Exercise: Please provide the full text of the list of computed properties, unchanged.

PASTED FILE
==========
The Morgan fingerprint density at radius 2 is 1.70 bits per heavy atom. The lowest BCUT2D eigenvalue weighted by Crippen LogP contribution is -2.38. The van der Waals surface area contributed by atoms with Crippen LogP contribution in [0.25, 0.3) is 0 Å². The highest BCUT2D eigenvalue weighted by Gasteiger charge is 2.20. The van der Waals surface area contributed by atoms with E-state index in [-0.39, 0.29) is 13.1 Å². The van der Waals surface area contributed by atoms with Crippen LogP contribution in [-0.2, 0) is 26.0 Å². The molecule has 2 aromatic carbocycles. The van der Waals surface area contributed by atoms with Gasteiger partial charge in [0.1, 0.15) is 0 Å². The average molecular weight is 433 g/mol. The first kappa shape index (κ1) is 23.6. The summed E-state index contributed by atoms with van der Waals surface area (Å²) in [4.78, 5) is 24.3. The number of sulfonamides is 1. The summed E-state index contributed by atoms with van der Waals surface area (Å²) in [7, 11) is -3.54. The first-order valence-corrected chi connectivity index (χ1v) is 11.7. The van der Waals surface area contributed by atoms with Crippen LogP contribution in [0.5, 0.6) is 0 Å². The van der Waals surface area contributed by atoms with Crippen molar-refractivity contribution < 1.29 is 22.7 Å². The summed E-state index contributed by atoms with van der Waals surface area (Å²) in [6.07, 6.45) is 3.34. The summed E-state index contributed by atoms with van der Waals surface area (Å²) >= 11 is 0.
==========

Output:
The Morgan fingerprint density at radius 2 is 1.70 bits per heavy atom. The lowest BCUT2D eigenvalue weighted by Crippen LogP contribution is -2.38. The van der Waals surface area contributed by atoms with Crippen LogP contribution in [0.25, 0.3) is 0 Å². The highest BCUT2D eigenvalue weighted by Gasteiger charge is 2.20. The van der Waals surface area contributed by atoms with E-state index in [-0.39, 0.29) is 13.1 Å². The van der Waals surface area contributed by atoms with Crippen LogP contribution in [-0.2, 0) is 26.0 Å². The molecule has 2 aromatic carbocycles. The van der Waals surface area contributed by atoms with Gasteiger partial charge in [0.1, 0.15) is 0 Å². The average molecular weight is 433 g/mol. The first kappa shape index (κ1) is 23.6. The summed E-state index contributed by atoms with van der Waals surface area (Å²) in [4.78, 5) is 24.3. The number of sulfonamides is 1. The summed E-state index contributed by atoms with van der Waals surface area (Å²) in [7, 11) is -3.54. The first-order valence-corrected chi connectivity index (χ1v) is 11.7. The van der Waals surface area contributed by atoms with Crippen LogP contribution in [0.5, 0.6) is 0 Å². The van der Waals surface area contributed by atoms with Crippen molar-refractivity contribution < 1.29 is 22.7 Å². The summed E-state index contributed by atoms with van der Waals surface area (Å²) in [6.07, 6.45) is 3.34. The summed E-state index contributed by atoms with van der Waals surface area (Å²) >= 11 is 0.